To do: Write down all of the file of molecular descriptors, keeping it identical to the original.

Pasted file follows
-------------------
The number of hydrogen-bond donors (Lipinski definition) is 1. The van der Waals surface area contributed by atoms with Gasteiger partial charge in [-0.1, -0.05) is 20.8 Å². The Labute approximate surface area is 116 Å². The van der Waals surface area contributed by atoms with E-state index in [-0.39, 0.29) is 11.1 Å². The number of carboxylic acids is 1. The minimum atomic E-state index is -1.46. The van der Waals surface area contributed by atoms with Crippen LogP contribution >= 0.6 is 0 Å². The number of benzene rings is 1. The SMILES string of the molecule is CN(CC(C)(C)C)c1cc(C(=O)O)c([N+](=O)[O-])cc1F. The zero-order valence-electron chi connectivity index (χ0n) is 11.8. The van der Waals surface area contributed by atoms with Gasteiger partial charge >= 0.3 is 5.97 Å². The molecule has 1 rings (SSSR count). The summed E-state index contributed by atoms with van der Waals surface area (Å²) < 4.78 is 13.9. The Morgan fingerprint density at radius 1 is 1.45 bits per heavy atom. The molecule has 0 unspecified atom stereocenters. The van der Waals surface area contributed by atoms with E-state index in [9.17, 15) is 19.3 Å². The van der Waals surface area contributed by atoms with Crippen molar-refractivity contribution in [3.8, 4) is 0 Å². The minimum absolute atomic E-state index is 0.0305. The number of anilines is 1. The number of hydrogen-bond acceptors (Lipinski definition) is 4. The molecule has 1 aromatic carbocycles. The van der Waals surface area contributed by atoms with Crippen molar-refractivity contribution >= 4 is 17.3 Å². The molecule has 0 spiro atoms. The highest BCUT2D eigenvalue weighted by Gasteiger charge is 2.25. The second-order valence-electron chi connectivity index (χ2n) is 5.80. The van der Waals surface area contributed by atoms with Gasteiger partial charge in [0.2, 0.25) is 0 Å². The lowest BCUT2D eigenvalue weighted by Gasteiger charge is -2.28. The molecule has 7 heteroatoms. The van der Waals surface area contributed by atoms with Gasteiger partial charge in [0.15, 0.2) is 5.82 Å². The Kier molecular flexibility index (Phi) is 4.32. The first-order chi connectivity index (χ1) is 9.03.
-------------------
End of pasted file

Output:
The number of hydrogen-bond donors (Lipinski definition) is 1. The van der Waals surface area contributed by atoms with Gasteiger partial charge in [-0.1, -0.05) is 20.8 Å². The Labute approximate surface area is 116 Å². The van der Waals surface area contributed by atoms with E-state index in [-0.39, 0.29) is 11.1 Å². The number of carboxylic acids is 1. The minimum atomic E-state index is -1.46. The van der Waals surface area contributed by atoms with Crippen LogP contribution >= 0.6 is 0 Å². The number of benzene rings is 1. The SMILES string of the molecule is CN(CC(C)(C)C)c1cc(C(=O)O)c([N+](=O)[O-])cc1F. The zero-order valence-electron chi connectivity index (χ0n) is 11.8. The van der Waals surface area contributed by atoms with Gasteiger partial charge >= 0.3 is 5.97 Å². The molecule has 1 rings (SSSR count). The summed E-state index contributed by atoms with van der Waals surface area (Å²) < 4.78 is 13.9. The Morgan fingerprint density at radius 1 is 1.45 bits per heavy atom. The molecule has 0 unspecified atom stereocenters. The van der Waals surface area contributed by atoms with E-state index in [9.17, 15) is 19.3 Å². The van der Waals surface area contributed by atoms with Crippen molar-refractivity contribution in [3.8, 4) is 0 Å². The minimum absolute atomic E-state index is 0.0305. The number of anilines is 1. The number of hydrogen-bond acceptors (Lipinski definition) is 4. The molecule has 1 aromatic carbocycles. The van der Waals surface area contributed by atoms with Crippen molar-refractivity contribution >= 4 is 17.3 Å². The molecule has 0 spiro atoms. The highest BCUT2D eigenvalue weighted by Gasteiger charge is 2.25. The second-order valence-electron chi connectivity index (χ2n) is 5.80. The van der Waals surface area contributed by atoms with Gasteiger partial charge in [0.2, 0.25) is 0 Å². The lowest BCUT2D eigenvalue weighted by Gasteiger charge is -2.28. The molecule has 7 heteroatoms. The van der Waals surface area contributed by atoms with Gasteiger partial charge in [0.15, 0.2) is 5.82 Å². The Kier molecular flexibility index (Phi) is 4.32. The first-order chi connectivity index (χ1) is 9.03.